In Washington, DC, the District Department of Transportation launched a new system this year, with an application process and permit for PARK(ing) Day pop-up spaces—among the requirements, a park concept and site design had to be submitted for approval. Washington, DC hosted 18 parklets, spread throughout the city and organized by design firms, shops and eateries, and various departments of city government, among others. Below, we take a look at 7 PARK(ing) Day spaces in downtown DC. From inviting sitting areas to cornhole, these spaces offer a look at the potential a single parking space holds to spark new ideas on the different functions curbside space can support.
Healing gardens are intentionally designed to provide a physical space that supports people who are dealing with disruptions in their lives that make the present confusing and the future uncertain. Whether a person with a challenging health issue, a loved one, or a caregiver, one is waiting in liminal space, suspended at the threshold of new experiences.
When PPN members were asked which cities have the best networks of open spaces, there were a handful of responses that came up again and again. A few outliers appeared once or twice—Ann Arbor, Austin, Denver, Indianapolis, Kansas City, Milwaukee, Minneapolis, San Francisco, and Seattle among them—but six cities clearly dominated the results. These top cities cover different regions of the country, but they all have a healthy dose of green within their urban core, whether due to historic squares, centrally-located oases, a smattering of smaller green spaces throughout the city, or a mixture of new and old spaces that together create an interconnected network that keeps green spaces close, no matter where you are in the city.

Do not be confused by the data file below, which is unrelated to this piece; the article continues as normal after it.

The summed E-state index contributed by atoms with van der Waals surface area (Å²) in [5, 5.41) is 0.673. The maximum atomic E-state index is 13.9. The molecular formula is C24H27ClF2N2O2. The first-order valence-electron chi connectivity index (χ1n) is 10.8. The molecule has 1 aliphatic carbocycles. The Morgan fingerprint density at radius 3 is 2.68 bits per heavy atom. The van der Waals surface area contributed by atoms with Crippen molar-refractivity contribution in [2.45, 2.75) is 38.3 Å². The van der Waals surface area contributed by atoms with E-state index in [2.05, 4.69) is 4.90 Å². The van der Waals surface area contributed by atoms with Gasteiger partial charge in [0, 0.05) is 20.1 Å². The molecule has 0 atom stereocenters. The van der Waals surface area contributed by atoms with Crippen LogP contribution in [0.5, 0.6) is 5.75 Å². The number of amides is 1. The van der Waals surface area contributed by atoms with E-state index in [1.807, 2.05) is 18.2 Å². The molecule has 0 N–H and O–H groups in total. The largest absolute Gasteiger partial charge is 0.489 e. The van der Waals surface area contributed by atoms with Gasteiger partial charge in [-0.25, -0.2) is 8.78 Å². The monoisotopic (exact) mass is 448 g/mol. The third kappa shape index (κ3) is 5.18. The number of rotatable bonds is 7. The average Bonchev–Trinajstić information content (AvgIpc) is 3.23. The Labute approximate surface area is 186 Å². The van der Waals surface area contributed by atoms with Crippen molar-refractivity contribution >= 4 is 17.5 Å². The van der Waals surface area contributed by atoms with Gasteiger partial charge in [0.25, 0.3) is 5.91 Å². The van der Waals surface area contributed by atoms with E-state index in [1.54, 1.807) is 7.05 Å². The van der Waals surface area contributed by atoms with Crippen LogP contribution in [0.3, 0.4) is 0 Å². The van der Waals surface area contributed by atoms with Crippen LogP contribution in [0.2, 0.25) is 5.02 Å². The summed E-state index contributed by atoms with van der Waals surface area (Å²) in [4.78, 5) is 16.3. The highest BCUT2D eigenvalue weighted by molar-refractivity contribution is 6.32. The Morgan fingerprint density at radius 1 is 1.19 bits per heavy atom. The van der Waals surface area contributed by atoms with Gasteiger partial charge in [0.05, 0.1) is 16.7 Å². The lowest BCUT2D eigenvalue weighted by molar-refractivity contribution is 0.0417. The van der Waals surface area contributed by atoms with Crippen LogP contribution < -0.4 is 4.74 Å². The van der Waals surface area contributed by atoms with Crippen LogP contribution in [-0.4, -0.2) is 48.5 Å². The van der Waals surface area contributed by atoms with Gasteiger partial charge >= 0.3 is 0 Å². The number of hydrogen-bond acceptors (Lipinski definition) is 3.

Though many cities were mentioned as having the best network of open spaces, below we review those that were mentioned most often, along with some of the best spaces within these cities selected by our members.